Some impressions about living in the World's Most Livable City

A couple of year's ago we who inhabit Mdbourne were told it was the World's Most Livable City. There are lots of Victorians who would agree that their State's Capital city is indeed a very pleasant place to call home. For those Victorians who have moved permanently interstate or overseas and thus abandoning the WMLC, it has prubably been for reasons of employment.

When I was eleven, my father'sjob was re-located to Melbourne- so we leit Adelaide (the Capital of South Australia) to live in Melhourne. My first impressions of Melbourne were biased. After a nine-hour drive along the Princes Highway from Adelaide we entered the Western Suburbs on the outskirts of Melbourne. I vividly remember the dingy factories and down-at-heel houses that lined the highway in the Western Suburbs. I thought Melbourne was far uglier than her sister city Adelaide because all of the poor residential and commercial acreage covered with tar and cement; industrial blocks that marred the skyline.

I did not know that I was making the fundamental mistake ofiudging the city on her Western geographic area - which are notorious (as with most cities in the world for some reason) fur being on the "wrong side of the railway tracks". Although my family took up residence in Brighton, a beachside suburb in Melbourne's East - which was up-market, and the family home is still there, my attitude to the Western suburbs has now back-flipped and if I was to choose a place to settle, it would be among those factories. Over the year's I have discovered that in these down-at-heel suburbs there is far more change and interest to entertain one than in the aesthetic, orderly, nice but static suburbs in the East. For another reason, propetty prices are much more affordable, and the ability to reach the central business district is much easier because there is less distance to cover. The Fastern suburbs have "mushroomed" and spread to over 40 kilometers or more from the CBD, while the Western suburbs have stretched about 25 kilometers out. The Western suburbs also have a higher migrant population - along with their imported cultural baggage the food in restaurants, markets, shops and community developments (like mosques) and happenings (music, art and craft festivals etc).

It has now been over 30 year's since I moved to the WMLC - and each year Melbourne's magnetic force to stay awhile longer increases - not that I too entertain the idea to move to a better job in another city. A decade ago I left Melbourne for a year- to live in the State Capital of Tasmania, hobart. Nestling at the base of Mt. Wellington, Hobart is a peaceful place picturesque and unpolluted. However I missed Melboume's cultural and urban variety - so much to do... too much at times... that I returned and have not left since.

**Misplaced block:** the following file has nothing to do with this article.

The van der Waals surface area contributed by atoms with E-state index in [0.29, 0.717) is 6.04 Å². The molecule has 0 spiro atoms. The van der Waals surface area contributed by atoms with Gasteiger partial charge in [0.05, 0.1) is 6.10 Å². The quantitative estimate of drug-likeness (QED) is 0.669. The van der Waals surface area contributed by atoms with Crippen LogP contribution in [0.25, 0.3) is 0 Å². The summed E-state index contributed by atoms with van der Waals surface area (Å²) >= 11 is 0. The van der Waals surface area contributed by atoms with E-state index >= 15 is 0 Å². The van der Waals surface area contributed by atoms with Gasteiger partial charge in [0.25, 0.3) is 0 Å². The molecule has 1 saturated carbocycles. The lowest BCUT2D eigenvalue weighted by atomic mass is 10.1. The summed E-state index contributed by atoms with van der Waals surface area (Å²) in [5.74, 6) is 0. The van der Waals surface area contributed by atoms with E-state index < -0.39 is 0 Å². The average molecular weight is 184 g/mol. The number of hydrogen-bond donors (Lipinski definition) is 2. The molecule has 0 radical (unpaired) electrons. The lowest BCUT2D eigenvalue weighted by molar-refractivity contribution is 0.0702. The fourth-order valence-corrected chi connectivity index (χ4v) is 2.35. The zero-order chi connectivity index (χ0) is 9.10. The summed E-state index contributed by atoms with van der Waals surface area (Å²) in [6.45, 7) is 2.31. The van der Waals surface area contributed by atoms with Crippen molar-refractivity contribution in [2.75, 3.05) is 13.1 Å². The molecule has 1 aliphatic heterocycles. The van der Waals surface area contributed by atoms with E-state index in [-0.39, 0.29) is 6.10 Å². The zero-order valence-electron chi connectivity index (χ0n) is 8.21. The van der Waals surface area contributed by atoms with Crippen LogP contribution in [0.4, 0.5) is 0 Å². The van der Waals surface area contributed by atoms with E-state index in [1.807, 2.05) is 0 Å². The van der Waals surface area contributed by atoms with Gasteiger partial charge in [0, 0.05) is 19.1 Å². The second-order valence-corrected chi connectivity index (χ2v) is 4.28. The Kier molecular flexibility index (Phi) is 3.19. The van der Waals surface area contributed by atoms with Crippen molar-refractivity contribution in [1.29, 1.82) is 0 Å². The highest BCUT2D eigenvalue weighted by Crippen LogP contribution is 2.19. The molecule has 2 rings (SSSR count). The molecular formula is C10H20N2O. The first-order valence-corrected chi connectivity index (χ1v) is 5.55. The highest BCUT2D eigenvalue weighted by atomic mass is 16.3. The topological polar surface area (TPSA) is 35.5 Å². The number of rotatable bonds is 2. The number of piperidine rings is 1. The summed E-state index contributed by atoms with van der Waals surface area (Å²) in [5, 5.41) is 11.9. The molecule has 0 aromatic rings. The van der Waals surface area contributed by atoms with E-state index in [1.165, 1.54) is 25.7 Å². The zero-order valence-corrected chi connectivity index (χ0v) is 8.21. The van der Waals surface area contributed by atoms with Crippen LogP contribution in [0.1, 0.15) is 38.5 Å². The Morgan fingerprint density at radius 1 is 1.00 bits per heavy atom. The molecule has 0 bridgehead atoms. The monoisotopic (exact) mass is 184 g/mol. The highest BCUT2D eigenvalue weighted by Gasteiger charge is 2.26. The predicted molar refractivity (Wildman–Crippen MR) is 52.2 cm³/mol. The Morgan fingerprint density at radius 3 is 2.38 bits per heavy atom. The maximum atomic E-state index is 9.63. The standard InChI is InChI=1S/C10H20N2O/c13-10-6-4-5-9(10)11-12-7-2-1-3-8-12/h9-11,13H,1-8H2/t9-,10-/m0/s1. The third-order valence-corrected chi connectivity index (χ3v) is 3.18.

In Melbourne we have many, many parks and gardens - in fact a few year's ago most of our vehicle's number plates carried the slogan "Garden State". Since then our Liberal Premier - who is such a capitalist-economic rationalist - replaced that with "on the move". He was so in tune - because many Melbournians were moving - away to other state's to find jobs and a better future - because unemployment has been on the increase since the '87 recession. Nevertheless the city's gardens have not been moved like the good citizens - and in fact under the "benevolence" of this Premier- Melbourne's lakeside parkland has been turned into a Grand Prix circuit. This re-development of public parklands into the hands of race organisers who limit public access for some of the year during the Grand Prix season, was staunchly opposed by a conservative, environmental lobby group who wanted to keep the parkland free and undeveloped - but they lost.

Melbourne's most famous parkland "the Botanical Gardens" have been undermined by commercial development, and as I write this we are having a tunne] and toll-way constructed under part of the Gardens and Yarra River to enhance traffic flow. Under the leadership of this Premier (who some like me love to hate) we have seen a burgeoning of gambling and gaming houses - that extend from the new river-side "Crown Casino" in the CBD out to the suburbs - where hotels and clubs have installed entertainment rooms - housing poker machines etc. Such greed to fill the coffers of the Government through taxes on the gaming industry., has led to social discord - problem gamblers, dissatisfied small business oper~rs who have lost clients' cash to the new 'get-rich-quick' pursuits.